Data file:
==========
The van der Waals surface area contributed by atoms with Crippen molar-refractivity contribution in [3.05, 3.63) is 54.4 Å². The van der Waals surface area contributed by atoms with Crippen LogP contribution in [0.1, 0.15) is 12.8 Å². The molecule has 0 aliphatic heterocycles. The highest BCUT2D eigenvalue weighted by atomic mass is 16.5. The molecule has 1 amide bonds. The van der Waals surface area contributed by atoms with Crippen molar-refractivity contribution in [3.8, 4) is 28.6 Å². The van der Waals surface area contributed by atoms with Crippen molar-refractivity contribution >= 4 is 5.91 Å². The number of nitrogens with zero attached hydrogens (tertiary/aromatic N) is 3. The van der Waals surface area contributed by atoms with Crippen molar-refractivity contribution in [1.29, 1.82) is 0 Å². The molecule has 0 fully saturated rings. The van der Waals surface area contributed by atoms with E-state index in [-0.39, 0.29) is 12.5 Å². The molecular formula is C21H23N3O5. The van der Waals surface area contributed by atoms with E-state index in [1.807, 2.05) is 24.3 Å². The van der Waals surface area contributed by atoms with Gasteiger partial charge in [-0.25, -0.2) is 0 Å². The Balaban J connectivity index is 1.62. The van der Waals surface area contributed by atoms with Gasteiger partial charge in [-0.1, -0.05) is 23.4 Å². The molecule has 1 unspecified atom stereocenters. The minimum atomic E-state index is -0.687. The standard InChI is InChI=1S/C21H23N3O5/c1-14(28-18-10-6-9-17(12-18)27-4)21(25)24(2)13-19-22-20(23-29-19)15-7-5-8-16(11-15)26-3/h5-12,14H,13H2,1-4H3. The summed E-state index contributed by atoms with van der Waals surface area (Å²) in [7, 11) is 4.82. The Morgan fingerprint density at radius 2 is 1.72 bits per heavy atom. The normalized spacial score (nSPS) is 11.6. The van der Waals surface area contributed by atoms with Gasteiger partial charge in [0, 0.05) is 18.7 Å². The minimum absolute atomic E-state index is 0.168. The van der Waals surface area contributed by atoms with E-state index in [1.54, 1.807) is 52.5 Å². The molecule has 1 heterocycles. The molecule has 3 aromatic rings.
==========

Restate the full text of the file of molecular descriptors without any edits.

The van der Waals surface area contributed by atoms with Crippen molar-refractivity contribution in [3.05, 3.63) is 54.4 Å². The van der Waals surface area contributed by atoms with Crippen LogP contribution in [0.1, 0.15) is 12.8 Å². The molecule has 0 aliphatic heterocycles. The highest BCUT2D eigenvalue weighted by atomic mass is 16.5. The molecule has 1 amide bonds. The van der Waals surface area contributed by atoms with Crippen molar-refractivity contribution in [3.8, 4) is 28.6 Å². The van der Waals surface area contributed by atoms with Crippen molar-refractivity contribution >= 4 is 5.91 Å². The number of nitrogens with zero attached hydrogens (tertiary/aromatic N) is 3. The van der Waals surface area contributed by atoms with Crippen molar-refractivity contribution in [1.29, 1.82) is 0 Å². The molecule has 0 fully saturated rings. The van der Waals surface area contributed by atoms with E-state index in [-0.39, 0.29) is 12.5 Å². The molecular formula is C21H23N3O5. The van der Waals surface area contributed by atoms with E-state index in [1.807, 2.05) is 24.3 Å². The van der Waals surface area contributed by atoms with Gasteiger partial charge in [-0.25, -0.2) is 0 Å². The Balaban J connectivity index is 1.62. The van der Waals surface area contributed by atoms with Gasteiger partial charge in [-0.1, -0.05) is 23.4 Å². The molecule has 1 unspecified atom stereocenters. The minimum atomic E-state index is -0.687. The standard InChI is InChI=1S/C21H23N3O5/c1-14(28-18-10-6-9-17(12-18)27-4)21(25)24(2)13-19-22-20(23-29-19)15-7-5-8-16(11-15)26-3/h5-12,14H,13H2,1-4H3. The summed E-state index contributed by atoms with van der Waals surface area (Å²) in [7, 11) is 4.82. The Morgan fingerprint density at radius 2 is 1.72 bits per heavy atom. The normalized spacial score (nSPS) is 11.6. The van der Waals surface area contributed by atoms with Gasteiger partial charge in [0, 0.05) is 18.7 Å². The minimum absolute atomic E-state index is 0.168. The van der Waals surface area contributed by atoms with E-state index in [1.54, 1.807) is 52.5 Å². The molecule has 1 heterocycles. The molecule has 3 aromatic rings.